03 Jun Aerosmith- “Draw the Line” (Album Review from March 1978)

AEROSMITH 2
Aerosmith Live in Concert in Spokane, Wa. on 7-28-78. Photo by Ben Upham.
CLICK THE LINKS BELOW TO SEE MORE AEROSMITH PHOTOS AND ARTWORK:
Spokane 7-26-78
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Aerosmith Artwork by Ben Upham III
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CLICK HERE TO PURCHASE THE “DRAW THE LINE” CD BY AEROSMITH

Aerosmith- “Draw the Line” Review
March 1978 (Author Unknown)
Aerosmith have arrived for good, mates. Just check out the packaging of their new album: the front and back covers not only lack the emerging group-logo which graced their last two LP’s, but also dispense with the title of the set.
Instead, the denizens who haunt the record racks will be greeted with a black and white caricature of the group members (by Al Hirschfield, no less), and a no frills listing of the song titles. Only those potential buyers already acquainted with Steven Tyler’s overbite (or those hip enough to turn the LP spineside-up) will know that they’re holding Aerosmith’s “Draw the Line” in their cash-crossed palms; Aerosmith are playing in Led Zeppelin’s if you have to tell ’em who you are, you ain’t made it baby! league now.
Aerosmith is thus solidly anchored to ride out the shifting currents of Rock taste in the late 70’s, both on the album sales charts, and in concert arenas that have always welcomed them. Aerosmith emerged at just the right time (1973) to make a gigantic name for themselves, despite Steven Tyler’s flirtations with various Jagger-derivative posturings over the years, Aerosmith’s real appeal has always been the bare fact that they play sophisticated hard rock better than just about anybody else in the business. That ability was a sufficient, almost excessive, attribute for contenders entering the Rock doldrums of the early 70’s, but with hard rock long since restored to it’s legitimacy (if not primacy), the race to exploit quirks which individualize bands is once again overturning everybody’s standards of ascendancy.
In a sense, Aerosmith are much more like the Rolling Stones than either their fans or their detractors would have them. The Stones have stayed in power and prominence for 15 years by sticking right to their guidelines Andrew Loog Oldham laid down for them in 1963, by taking fewer chances than their competitors, and they’ve weathered every change of style or taste, no matter how radical, in the process. So what if the old guard didn’t like “Black and Blue”, the record buyers, in ever younger waves validated it. Aerosmith have grown relatively little in musical vision since their first album, but everybody who was along for that exhilarating set has stayed loyal to the band and their consistent sound. I should know, I’ve addicted to that supple Joe Perry-Brad Whitford guitar chug ever since I first heard it in 1973. Aerosmith have steadily deepened their fans hook-dependency, by providing the visceral hooks that compliment the cerebral variety dispensed by their label-mate hookmeisters in Blue Oyster Cult.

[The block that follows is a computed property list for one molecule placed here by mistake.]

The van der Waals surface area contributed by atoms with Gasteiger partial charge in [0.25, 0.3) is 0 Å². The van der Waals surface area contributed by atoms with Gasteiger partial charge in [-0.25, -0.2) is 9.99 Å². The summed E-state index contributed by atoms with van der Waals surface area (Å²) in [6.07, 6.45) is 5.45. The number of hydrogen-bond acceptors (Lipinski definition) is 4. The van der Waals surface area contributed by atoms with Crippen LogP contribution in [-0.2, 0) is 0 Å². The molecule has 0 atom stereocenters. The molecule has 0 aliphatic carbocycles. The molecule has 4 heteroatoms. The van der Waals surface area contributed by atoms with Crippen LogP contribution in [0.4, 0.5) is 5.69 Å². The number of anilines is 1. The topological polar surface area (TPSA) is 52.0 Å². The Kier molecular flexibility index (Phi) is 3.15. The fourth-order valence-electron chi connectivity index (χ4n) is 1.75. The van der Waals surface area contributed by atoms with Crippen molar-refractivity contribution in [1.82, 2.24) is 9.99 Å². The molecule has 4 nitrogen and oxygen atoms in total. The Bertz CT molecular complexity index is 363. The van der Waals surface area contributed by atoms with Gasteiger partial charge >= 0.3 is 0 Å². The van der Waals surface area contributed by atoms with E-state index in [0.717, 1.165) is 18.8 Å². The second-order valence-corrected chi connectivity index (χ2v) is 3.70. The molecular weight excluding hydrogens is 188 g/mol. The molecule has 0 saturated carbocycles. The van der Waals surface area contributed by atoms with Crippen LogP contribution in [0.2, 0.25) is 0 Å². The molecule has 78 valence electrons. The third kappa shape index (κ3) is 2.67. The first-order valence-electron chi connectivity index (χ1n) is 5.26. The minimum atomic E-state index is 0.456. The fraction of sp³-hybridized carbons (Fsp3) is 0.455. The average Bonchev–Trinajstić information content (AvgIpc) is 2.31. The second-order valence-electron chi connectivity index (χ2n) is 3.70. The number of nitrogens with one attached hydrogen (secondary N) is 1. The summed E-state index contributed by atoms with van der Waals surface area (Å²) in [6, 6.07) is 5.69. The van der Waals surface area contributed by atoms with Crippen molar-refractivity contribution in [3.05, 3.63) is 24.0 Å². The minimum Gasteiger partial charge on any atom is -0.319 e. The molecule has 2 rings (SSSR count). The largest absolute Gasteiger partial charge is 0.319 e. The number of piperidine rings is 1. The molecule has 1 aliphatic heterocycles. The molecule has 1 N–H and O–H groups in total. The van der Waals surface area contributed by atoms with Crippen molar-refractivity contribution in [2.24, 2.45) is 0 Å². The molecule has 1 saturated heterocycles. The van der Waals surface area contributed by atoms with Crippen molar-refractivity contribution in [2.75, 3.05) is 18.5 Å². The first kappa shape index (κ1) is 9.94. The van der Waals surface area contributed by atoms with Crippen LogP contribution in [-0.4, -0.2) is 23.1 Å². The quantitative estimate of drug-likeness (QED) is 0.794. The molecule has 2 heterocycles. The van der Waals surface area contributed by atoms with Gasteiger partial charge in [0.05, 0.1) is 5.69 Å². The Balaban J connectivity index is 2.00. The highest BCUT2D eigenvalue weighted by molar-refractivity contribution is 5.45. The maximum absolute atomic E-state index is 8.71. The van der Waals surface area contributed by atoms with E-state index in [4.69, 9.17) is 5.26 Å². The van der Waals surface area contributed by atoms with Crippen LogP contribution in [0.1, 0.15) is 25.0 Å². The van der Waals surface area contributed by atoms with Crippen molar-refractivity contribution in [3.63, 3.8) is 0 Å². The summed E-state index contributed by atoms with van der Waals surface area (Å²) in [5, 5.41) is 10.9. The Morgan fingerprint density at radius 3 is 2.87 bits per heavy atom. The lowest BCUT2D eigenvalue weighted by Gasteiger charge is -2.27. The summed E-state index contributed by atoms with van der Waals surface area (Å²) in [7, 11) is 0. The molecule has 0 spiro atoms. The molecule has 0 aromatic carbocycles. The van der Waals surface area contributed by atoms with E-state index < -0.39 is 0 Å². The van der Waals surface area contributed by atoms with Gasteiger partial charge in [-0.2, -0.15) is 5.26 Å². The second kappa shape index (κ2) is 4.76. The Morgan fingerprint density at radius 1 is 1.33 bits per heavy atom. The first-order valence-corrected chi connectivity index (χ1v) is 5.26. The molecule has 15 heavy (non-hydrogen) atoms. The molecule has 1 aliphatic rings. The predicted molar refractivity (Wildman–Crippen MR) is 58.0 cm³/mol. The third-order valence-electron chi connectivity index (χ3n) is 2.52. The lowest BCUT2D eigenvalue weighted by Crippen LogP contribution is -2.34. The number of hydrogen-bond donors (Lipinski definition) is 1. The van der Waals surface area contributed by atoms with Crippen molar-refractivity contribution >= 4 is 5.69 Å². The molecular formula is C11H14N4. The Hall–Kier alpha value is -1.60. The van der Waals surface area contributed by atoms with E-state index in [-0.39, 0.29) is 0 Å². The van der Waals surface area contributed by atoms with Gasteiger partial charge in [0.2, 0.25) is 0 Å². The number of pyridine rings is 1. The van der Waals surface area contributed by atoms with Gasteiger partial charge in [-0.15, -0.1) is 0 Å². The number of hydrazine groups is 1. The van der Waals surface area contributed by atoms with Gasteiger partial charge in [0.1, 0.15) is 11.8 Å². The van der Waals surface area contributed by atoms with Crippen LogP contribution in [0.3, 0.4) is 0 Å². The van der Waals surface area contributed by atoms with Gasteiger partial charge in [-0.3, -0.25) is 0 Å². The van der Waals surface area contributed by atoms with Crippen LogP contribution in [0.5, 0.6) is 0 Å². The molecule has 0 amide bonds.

“Draw the Line” advances Aerosmith a half-notch (at most) on up their great chain of being, but the accustomed pleasures of their sound are, well, quite comfortably reiterated. “Draw the Line” frequently invokes Aerosmith’s (or probably Tyler’s) songwriting formula, that of seizing some cliche or figure of speech, objectifying it with a hard rock background and a correspondingly vague plot, at last making it stand on it’s own as a kind of born-again bromide. Need we recall “Back in the Saddle”, “Sick as a Dog”, and “Get the Lead Out”, all on “Rocks” alone? “Draw the Line” adds to our collection of Rock & Roll idioms- “The Hand that Feeds”, “Get it Up”, “Sight for Sore Eyes”, and “Critical Mass” (a rather neat pun by the way) and it’s own title cut. The kineticism in each of these cuts is as patently Aerosmith as the concept itself; Draw the Line, with it’s echoed, pulsating fuzz-hook is a particularly tough opener.
“Get it Up’s” lyrics worry over our old nemesis of secondary impotence, but the rock hard music doesn’t suffer either variety of that dysfunction. Joe Perry’s “Bright Light Fright” laments the numbing road life for rock bands for one more go-round, but his version is somehow more compelling than most other guitar pilgrims, presumably because he moves in higher circles of superstardom.
For now (and most likely for a long time to come), Aerosmith are solidly with us, and it just may be that there is something to be said for surviving the 70’s together.

AEROSMITH DISCOGRAPHY:
1973 Aerosmith
1974 Get Your Wings
1975 Toys in the Attic
1976 Rocks
1977 Draw the Line
1978 Live Bootleg
1979 Night in the Ruts
1982 Rock in a Hard Place
1985 Done with Mirrors
1986 Classics Live
1987 Classics Live Vol. 2
1987 Permanent Vacation
1989 Pump
1993 Get a Grip
1997 Nine Lives
1998 A Little South of Sanity
2001 Just Push Play
2004 Honkin’ on Bobo
2005 Rockin’ the Joint
2012 Music From Another Dimension

CLICK THE LINKS BELOW TO SEE MORE AEROSMITH PHOTOS AND ARTWORK:
Spokane 7-26-78
and
Aerosmith Artwork by Ben Upham III
and
CLICK HERE TO PURCHASE THE “DRAW THE LINE” CD BY AEROSMITH